There is a sometimes fine line between legitimate prepetition financial planning9 and prepetition conduct indicative of irresponsibility by the debtor. For example, one court found that the selective payment of unsecured creditors, with the purpose of creating eligibility for Chapter 13 relief, was evidence of bad faith.10 Although conversion of assets into exempt property on the eve of bankruptcy is sometimes permitted by state law, it may nonetheless be evidence that good faith is lacking at confirmation of a Chapter 13 plan.11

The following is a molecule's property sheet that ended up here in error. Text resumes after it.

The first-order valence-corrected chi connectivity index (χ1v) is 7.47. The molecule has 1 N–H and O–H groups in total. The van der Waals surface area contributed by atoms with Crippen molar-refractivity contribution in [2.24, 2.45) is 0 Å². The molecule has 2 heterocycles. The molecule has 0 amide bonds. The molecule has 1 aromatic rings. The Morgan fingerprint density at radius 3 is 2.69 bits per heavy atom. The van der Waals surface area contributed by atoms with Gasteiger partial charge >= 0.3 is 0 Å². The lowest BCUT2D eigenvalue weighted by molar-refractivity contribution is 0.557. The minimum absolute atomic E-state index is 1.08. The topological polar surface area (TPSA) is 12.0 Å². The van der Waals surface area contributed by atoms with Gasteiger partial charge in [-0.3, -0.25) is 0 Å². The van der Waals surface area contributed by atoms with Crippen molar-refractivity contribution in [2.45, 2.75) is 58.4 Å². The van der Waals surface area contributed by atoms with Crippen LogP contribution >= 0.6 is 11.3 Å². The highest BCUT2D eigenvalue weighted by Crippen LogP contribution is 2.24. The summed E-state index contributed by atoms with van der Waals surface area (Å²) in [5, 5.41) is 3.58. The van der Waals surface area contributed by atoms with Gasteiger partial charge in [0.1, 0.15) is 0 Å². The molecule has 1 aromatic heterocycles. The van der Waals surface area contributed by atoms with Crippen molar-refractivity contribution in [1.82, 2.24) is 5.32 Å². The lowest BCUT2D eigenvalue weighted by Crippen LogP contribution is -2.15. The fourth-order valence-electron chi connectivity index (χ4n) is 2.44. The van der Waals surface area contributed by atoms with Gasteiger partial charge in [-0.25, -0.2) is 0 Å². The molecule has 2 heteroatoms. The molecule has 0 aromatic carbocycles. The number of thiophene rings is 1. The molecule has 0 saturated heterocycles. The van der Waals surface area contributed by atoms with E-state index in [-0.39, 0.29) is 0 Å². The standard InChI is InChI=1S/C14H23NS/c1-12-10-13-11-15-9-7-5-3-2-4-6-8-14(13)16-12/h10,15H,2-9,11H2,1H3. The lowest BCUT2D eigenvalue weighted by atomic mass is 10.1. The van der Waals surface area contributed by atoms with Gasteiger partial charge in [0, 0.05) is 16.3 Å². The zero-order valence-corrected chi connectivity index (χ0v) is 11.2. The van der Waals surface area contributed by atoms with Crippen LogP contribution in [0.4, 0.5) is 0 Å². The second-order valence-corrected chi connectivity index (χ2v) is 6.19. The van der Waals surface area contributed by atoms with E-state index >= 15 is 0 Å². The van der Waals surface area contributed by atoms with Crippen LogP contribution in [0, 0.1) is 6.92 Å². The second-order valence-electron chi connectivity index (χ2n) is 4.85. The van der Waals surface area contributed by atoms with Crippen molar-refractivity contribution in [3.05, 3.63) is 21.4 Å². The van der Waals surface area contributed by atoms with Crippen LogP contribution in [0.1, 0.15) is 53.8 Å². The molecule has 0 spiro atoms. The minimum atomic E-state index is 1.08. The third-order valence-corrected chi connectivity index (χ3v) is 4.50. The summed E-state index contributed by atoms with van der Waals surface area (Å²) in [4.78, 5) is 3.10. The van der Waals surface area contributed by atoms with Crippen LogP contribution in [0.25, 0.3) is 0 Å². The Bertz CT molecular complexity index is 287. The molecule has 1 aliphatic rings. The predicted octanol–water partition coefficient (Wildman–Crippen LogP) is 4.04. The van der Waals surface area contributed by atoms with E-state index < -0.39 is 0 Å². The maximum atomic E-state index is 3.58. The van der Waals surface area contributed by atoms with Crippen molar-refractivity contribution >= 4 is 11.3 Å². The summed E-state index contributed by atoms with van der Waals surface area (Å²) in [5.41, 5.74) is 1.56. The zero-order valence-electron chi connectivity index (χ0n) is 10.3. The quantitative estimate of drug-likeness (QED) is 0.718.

1 See, e.g., Hardin v. Caldwell (In re Caldwell), 895 F.2d 1123 (6th Cir. 1990) (pattern of deceit and delay, including efforts to reduce assets available to creditors); Beard v. U.S. Trustee (In re Beard), 188 B.R. 220 (W.D. La. 1995) (Lack of good faith included that debtor pawned property and lost or damaged collateral before filing petition.); In re Nittler, 67 B.R. 217 (D. Kan. 1986) (It is evidence of bad faith that debtor transferred a mortgage to a family member on the eve of bankruptcy.); In re Hendricks, 250 B.R. 415 (Bankr. M.D. Fla. 2000) (Conversion of assets into exempt homestead after entry of large judgment coupled with 0% plan support finding that plan is not proposed in good faith.); In re Larson, 245 B.R. 609 (Bankr. D. Minn. 2000) (Evidence that the debtor fraudulently conveyed real property prior to the petition with actual intent to hinder, delay or defraud creditors weighs strongly against a finding that the debtor’s composition plan is a sincere effort at repayment.); In re Mattson, 241 B.R. 629, 637–38 (Bankr. D. Minn. 1999) (After entry of state court judgment for racial discrimination, debtors “transferred a substantial portion of their assets to a newly formed corporation for little or no consideration and quit claimed property to a relative. . . . The Debtors then began to file numerous mortgages against their real property in favor of their relatives and a friend. . . . During the pendency of their [prior two bankruptcies], the Debtors manipulated the bankruptcy code and the automatic stay. . . . The sum of the activities prior to the filing of the present bankruptcy causes me to seriously doubt the Debtors’ motivation and sincerity in seeking bankruptcy relief.”); In re Kurtz, 238 B.R. 826, 830–31 (Bankr. D.N.D. 1999) (Transfers of assets to family members and friends on the eve of adverse judgment in state court demonstrated a lack of sincerity in 7.2% plan that would compromise large nondischargeable claim. Before $209,808 judgment for assault on a girlfriend, debtor transferred a condominium to himself and his parents as joint tenants. After judgment, the debtor transferred a lake property to himself and his parents. The debtor also transferred a power boat and a snowmobile to his current girlfriend. “The Court is left with the impression that the transfers of both the condominium and the lake property were motivated solely by the specter of the civil judgment. . . . The fact that Kurtz, by his own actions, no longer possesses any significant assets coupled with the meager plan payments militates against his assertion of repayment sincerity.”); In re Baird, 234 B.R. 546 (Bankr. M.D. Fla. 1999) (Lack of good faith is based in part on debtor’s prepetition divorce agreement in which he transferred all material marital assets to his ex-spouse and agreed to pay her most of his net income each month in alimony. Court found that prepetition divorce agreement was part of a plot by the debtor to diminish recovery by a creditor with a substantial fraud claim.); In re Ross, 231 B.R. 635, 638–39 (Bankr. S.D. Ohio 1999) (Plan is proposed in good faith notwithstanding prepetition dishonest conduct. “Mr. Ross has engaged in highly questionable pre-petition conduct. . . . [H]e sold grain in the names of other parties to avoid paying the Creditor that claims a security interest. . . . [S]ome equipment subject to the Creditor’s security interest has been sold without its permission. . . . $8,000 in cash on hand at the date of filing has been spent for crop inputs and living expenses, even though it is subject to the Creditor’s alleged security interest. . . . [H]e failed to include all farm income on his tax returns based upon the sale of grain in the names of others. . . . While such actions are not to be condoned, . . . [t]he debtors appear to be sincerely trying to repay their creditors while maintaining farm operations. It is the Court’s conclusion that the Debtors were doing everything possible to maintain their family and to maintain the farm operations, even at the cost of engaging in activities that are less than honest. The Court views their actions not as fraudulent but as misguided, and for this reason cannot find that they should be denied bankruptcy relief.”); In re Petersen, 228 B.R. 19, 22 (Bankr. M.D. Fla. 1998) (Debtor’s prepetition unsubstantiated disposition of substantial assets and income was evidence of lack of good faith. Debtor lived a “luxurious life in California.” In 1995, he earned $541,747 in salary, bonuses and stock options as an executive at Disney Corporation. Debtor listed a Lamborghini that was firebombed. Debtor claimed to have used the insurance proceeds for attorney’s fees. Debtor “previously owned Rolls Royces, one of which he claims to have given a workman in exchange for some repairs done on his California home which he claims was extensively damaged due to mudslides. No proof other than Debtor’s questionable testimony was offered to support these contentions.” Debtor sold his half-interest in a lot in Florida to his wife and used the proceeds for living expenses, medical debt, credit card expenses and funeral expenses. Debtor paid “large sums of money for psychological care and for protection through hiring bodyguards.”); In re Famisaran, 224 B.R. 886, 891–92 (Bankr. N.D. Ill. 1998) (Plan failed good-faith test in part because debtor failed to disclose “numerous checks that were made payable to the Debtors’ daughters . . . numerous undisclosed checks to Hollywood Casino” and the debtor failed to “credibly explain these expenditures.”); In re Chappell, 224 B.R. 507 (Bankr. M.D. Ga. 1998) (Prepetition unauthorized trade-in of 1966 truck for a 1967 truck not indicative of bad faith because lienholder was not injured.); In re McLaughlin, 217 B.R. 772 (Bankr. W.D. Tex. 1998) (One day before filing, debtors executed stock purchase option agreements restricting marketability of stock in a health care business.); In re Wainwright, 85 B.R. 456 (Bankr. N.D. Ohio 1988) (involving bad-faith transfer of property to debtor on eve of filing); In re Robertson, 84 B.R. 109 (Bankr. S.D. Ohio 1988) (involving bad-faith transfer of $33,000 to family-owned charitable ministry on eve of filing); In re Chrzanowski, 70 B.R. 447 (Bankr. D. Del. 1987) (Bad faith is indicated when debtor transferred large amounts of cash to family members before filing the petition.); In re DeReus, 53 B.R. 362 (Bankr. S.D. Cal. 1985) (Prebankruptcy preferential payments are not alone conclusive of bad faith, but bad faith is demonstrated when debtor failed to account for nearly $44,000 in cash transferred immediately before bankruptcy.); In re Wall, 52 B.R. 613 (Bankr. M.D. Fla. 1985) (Bad faith was demonstrated when debtor removed assets from reach of creditors, then filed Chapter 13 merely to defeat the claims of a judgment creditor.); In re Weyand, 33 B.R. 553 (Bankr. D. Colo. 1983) (Prebankruptcy fraudulent conveyances are sufficient bad faith to deny confirmation.).